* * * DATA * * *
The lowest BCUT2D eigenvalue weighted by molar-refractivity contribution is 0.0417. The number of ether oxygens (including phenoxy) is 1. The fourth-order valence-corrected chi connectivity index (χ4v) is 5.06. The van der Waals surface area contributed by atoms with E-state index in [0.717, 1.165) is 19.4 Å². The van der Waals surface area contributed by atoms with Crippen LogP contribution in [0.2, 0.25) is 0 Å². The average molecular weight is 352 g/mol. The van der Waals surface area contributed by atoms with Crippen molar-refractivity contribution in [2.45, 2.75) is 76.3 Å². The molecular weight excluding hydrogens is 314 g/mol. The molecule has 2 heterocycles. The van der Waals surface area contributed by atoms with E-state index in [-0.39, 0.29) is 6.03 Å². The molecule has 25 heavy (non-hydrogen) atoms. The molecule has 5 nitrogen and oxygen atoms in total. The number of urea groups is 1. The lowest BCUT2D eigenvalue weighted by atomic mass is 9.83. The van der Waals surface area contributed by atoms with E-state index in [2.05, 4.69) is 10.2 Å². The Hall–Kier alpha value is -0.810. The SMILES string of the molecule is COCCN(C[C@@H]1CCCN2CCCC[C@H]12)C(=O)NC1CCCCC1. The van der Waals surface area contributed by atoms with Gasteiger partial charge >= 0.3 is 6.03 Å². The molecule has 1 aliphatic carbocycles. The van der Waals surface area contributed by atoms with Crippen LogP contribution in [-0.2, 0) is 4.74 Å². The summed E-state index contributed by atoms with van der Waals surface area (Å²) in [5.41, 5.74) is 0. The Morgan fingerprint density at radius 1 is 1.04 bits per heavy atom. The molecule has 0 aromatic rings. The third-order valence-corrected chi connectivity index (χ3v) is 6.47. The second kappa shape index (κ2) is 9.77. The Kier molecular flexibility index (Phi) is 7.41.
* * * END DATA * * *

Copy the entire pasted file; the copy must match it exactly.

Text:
The lowest BCUT2D eigenvalue weighted by molar-refractivity contribution is 0.0417. The number of ether oxygens (including phenoxy) is 1. The fourth-order valence-corrected chi connectivity index (χ4v) is 5.06. The van der Waals surface area contributed by atoms with E-state index in [0.717, 1.165) is 19.4 Å². The van der Waals surface area contributed by atoms with Crippen LogP contribution in [0.2, 0.25) is 0 Å². The average molecular weight is 352 g/mol. The van der Waals surface area contributed by atoms with Crippen molar-refractivity contribution in [2.45, 2.75) is 76.3 Å². The molecular weight excluding hydrogens is 314 g/mol. The molecule has 2 heterocycles. The van der Waals surface area contributed by atoms with E-state index in [-0.39, 0.29) is 6.03 Å². The molecule has 25 heavy (non-hydrogen) atoms. The molecule has 5 nitrogen and oxygen atoms in total. The number of urea groups is 1. The lowest BCUT2D eigenvalue weighted by atomic mass is 9.83. The van der Waals surface area contributed by atoms with E-state index in [2.05, 4.69) is 10.2 Å². The Hall–Kier alpha value is -0.810. The SMILES string of the molecule is COCCN(C[C@@H]1CCCN2CCCC[C@H]12)C(=O)NC1CCCCC1. The van der Waals surface area contributed by atoms with Gasteiger partial charge >= 0.3 is 6.03 Å². The molecule has 1 aliphatic carbocycles. The van der Waals surface area contributed by atoms with Crippen LogP contribution in [-0.2, 0) is 4.74 Å². The summed E-state index contributed by atoms with van der Waals surface area (Å²) in [5.41, 5.74) is 0. The Morgan fingerprint density at radius 1 is 1.04 bits per heavy atom. The molecule has 0 aromatic rings. The third-order valence-corrected chi connectivity index (χ3v) is 6.47. The second kappa shape index (κ2) is 9.77. The Kier molecular flexibility index (Phi) is 7.41.